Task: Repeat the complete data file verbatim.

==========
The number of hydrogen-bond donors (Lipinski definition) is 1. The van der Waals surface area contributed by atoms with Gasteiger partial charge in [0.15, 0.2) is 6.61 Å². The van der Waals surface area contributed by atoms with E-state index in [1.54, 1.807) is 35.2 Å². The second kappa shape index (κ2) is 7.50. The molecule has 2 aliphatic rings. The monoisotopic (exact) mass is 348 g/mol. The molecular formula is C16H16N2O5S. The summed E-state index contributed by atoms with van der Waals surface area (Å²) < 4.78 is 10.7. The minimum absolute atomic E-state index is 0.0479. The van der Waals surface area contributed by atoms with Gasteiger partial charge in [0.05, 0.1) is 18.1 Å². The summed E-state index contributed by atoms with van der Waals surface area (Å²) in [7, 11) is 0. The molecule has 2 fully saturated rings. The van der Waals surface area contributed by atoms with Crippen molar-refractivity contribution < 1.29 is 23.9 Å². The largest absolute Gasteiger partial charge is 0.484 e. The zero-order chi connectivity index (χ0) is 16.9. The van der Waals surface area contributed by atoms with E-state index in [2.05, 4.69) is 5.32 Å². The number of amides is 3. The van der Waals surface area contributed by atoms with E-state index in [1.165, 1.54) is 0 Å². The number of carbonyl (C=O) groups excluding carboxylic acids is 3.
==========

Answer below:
The number of hydrogen-bond donors (Lipinski definition) is 1. The van der Waals surface area contributed by atoms with Gasteiger partial charge in [0.15, 0.2) is 6.61 Å². The van der Waals surface area contributed by atoms with E-state index in [1.54, 1.807) is 35.2 Å². The second kappa shape index (κ2) is 7.50. The molecule has 2 aliphatic rings. The monoisotopic (exact) mass is 348 g/mol. The molecular formula is C16H16N2O5S. The summed E-state index contributed by atoms with van der Waals surface area (Å²) < 4.78 is 10.7. The minimum absolute atomic E-state index is 0.0479. The van der Waals surface area contributed by atoms with Gasteiger partial charge in [0.05, 0.1) is 18.1 Å². The summed E-state index contributed by atoms with van der Waals surface area (Å²) in [7, 11) is 0. The molecule has 2 fully saturated rings. The van der Waals surface area contributed by atoms with Crippen molar-refractivity contribution < 1.29 is 23.9 Å². The largest absolute Gasteiger partial charge is 0.484 e. The zero-order chi connectivity index (χ0) is 16.9. The van der Waals surface area contributed by atoms with E-state index in [2.05, 4.69) is 5.32 Å². The number of amides is 3. The van der Waals surface area contributed by atoms with E-state index in [1.165, 1.54) is 0 Å². The number of carbonyl (C=O) groups excluding carboxylic acids is 3.